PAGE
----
In a rapidly evolving healthcare environment, pharmacists working in both acute and ambulatory settings must strive to adopt a future-focused mindset to ensure medication use will be optimal, safe, and effective for all people all of the time. Pharmacy leaders spanning the nation must constantly seek a competitive advantage without disrupting daily operations such as coming to consensus on best practice strategies for practice advancement. With the advent of new technologies and automation, along with laws and regulations supporting pharmacists as direct patient care roles, pharmacists have the platform to capitalize on opportunities to advance patient care.
In John Kotter’s Harvard Business Review article, Accelerate, he mentions, companies do not identify the most important hazards and opportunities early enough, formulate creative strategic initiatives nimbly enough, and implement them fast enough.1 In response, he recommends a company implement a “second operating system” focused on the design and implementation of strategy to continually assess the business, industry and the organization, and reacts with greater adaptability than the existing one.
Using the framework Kotter has outlined, I encourage pharmacy leaders create a team of motivated volunteers (e.g., pharmacists, pharmacy technicians, nurses, business office) within their organization for the purpose of identifying innovative ways to advance pharmacy practice . I will refer to this team as PI’s (Pharmacy Innovators). What I foresee is an organization’s PI team implemented to complement the traditional hierarchy within an organization. The job of the PI team would be to actively assess current pharmacy practice and identify innovative opportunities that leverage the skill sets of pharmacists in unconventional ways. Like strategy, innovation is a dynamic force that should follow the ongoing process of “searching, doing, learning, and modifying”.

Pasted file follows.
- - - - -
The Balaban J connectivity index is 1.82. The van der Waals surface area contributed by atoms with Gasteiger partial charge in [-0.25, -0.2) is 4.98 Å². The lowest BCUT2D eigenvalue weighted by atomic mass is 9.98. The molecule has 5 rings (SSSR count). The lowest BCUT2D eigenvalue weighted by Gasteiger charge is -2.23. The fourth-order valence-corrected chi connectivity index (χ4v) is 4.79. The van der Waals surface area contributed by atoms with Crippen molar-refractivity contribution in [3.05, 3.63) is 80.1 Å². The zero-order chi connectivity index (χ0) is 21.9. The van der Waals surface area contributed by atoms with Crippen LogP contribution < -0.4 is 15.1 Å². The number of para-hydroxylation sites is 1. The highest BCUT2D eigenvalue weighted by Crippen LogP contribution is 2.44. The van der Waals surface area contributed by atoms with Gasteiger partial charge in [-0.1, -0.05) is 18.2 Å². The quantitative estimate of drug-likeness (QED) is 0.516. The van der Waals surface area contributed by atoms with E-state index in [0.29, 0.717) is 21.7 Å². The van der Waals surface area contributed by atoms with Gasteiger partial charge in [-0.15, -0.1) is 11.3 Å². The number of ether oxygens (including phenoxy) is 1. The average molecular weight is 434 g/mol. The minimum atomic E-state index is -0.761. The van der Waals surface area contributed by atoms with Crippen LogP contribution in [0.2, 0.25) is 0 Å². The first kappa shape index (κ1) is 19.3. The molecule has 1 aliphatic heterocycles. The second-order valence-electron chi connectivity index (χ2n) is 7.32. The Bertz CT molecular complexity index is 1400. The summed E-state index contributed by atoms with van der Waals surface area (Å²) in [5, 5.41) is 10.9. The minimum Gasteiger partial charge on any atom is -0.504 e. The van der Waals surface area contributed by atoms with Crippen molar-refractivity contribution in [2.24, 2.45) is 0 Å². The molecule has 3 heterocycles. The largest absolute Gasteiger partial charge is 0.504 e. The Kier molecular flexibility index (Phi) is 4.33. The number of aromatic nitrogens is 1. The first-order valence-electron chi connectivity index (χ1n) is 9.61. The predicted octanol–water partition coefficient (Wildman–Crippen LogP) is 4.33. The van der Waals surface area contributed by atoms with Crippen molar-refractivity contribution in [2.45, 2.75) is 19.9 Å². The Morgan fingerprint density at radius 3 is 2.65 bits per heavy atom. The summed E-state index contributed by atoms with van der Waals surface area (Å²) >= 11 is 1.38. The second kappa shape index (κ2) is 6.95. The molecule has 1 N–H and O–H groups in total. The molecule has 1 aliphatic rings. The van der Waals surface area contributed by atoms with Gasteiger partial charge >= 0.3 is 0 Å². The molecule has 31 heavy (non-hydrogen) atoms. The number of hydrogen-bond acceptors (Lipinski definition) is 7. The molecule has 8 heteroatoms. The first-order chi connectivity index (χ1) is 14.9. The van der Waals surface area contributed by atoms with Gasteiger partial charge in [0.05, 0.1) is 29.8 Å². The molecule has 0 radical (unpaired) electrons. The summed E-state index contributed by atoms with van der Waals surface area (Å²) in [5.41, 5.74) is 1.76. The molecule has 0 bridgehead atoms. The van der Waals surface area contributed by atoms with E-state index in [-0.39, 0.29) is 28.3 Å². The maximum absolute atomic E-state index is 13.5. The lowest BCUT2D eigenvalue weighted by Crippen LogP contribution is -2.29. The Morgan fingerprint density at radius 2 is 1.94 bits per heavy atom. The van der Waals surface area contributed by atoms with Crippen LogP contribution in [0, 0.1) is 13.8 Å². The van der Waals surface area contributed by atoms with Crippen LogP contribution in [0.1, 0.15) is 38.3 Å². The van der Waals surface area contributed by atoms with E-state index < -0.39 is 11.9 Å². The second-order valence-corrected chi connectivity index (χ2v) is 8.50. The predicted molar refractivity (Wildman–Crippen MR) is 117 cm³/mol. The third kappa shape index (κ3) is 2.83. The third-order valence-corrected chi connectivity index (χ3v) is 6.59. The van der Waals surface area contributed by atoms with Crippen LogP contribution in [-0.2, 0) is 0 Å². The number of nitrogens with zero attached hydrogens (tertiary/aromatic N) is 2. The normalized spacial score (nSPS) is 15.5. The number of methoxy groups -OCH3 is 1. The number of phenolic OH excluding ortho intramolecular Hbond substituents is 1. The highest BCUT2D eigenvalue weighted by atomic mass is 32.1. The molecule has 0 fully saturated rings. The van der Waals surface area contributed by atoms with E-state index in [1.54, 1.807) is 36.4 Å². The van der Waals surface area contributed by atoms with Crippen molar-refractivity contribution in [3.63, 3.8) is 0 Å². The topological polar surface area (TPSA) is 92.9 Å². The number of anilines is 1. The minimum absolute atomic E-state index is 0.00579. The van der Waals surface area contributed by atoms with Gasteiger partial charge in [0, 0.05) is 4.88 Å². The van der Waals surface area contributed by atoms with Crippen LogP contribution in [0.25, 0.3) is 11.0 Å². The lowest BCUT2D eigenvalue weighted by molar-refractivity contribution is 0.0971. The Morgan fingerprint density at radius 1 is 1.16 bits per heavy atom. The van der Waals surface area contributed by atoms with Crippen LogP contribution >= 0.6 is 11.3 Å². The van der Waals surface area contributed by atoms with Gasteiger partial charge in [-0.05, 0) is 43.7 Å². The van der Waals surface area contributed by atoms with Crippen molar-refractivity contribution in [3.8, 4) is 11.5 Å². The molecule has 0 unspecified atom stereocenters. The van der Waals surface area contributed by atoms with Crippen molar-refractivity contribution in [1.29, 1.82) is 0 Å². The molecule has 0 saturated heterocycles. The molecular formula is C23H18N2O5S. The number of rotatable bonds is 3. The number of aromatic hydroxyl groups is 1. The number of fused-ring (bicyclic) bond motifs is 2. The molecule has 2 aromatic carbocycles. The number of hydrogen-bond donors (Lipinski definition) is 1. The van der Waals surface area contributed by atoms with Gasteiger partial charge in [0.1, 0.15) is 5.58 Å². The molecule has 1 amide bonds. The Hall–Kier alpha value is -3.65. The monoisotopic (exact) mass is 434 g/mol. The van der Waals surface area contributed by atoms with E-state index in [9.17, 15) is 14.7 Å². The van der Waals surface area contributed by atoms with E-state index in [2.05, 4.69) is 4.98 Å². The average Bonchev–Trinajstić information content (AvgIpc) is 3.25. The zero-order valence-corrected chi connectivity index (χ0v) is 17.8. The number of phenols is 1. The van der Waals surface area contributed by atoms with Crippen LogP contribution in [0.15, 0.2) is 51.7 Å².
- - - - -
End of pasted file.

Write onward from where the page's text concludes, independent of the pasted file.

To create an innovative culture, pharmacy leaders can consider the following five points:
- Praise innovation – Innovation only comes by invitation. Pharmacy leaders should encourage pharmacists throughout the organization to surface ideas on how to advance practice without the fear of feeling like an idea was unwarranted.
- Implement a PI team – Innovation is team based (profession or organization specific). With the support of senior leadership, the PI team can foster cross-functional creativity, trust, and collaboration that bring innovation to life.
- Practical improvement science – Encourage the PI team to put their ideas to test. Regardless of outcome, active learning is occurring when innovative ideas are put to test.
- System-wide support – Innovative ideas and behavior should be supported from senior leadership to new-hire pharmacists. Over time, active involvement spanning the hierarchy will lead to practice advancement.
- Spontaneous innovation – Innovation comes when least expected. Pharmacy leaders should resist the urge to project manage their innovation efforts by focusing on deadlines and timelines. Encourage the PI team to meet and discuss ideas but allow for fluidity when implementing change.
- Kotter, John P. Accelerate: Building Strategic Agility for a Faster-moving World. Harvard Business Review Press, 2014.
Jason T. Wong
PGY2 Health-System Pharmacy Administration Resident
Oregon Health & Science University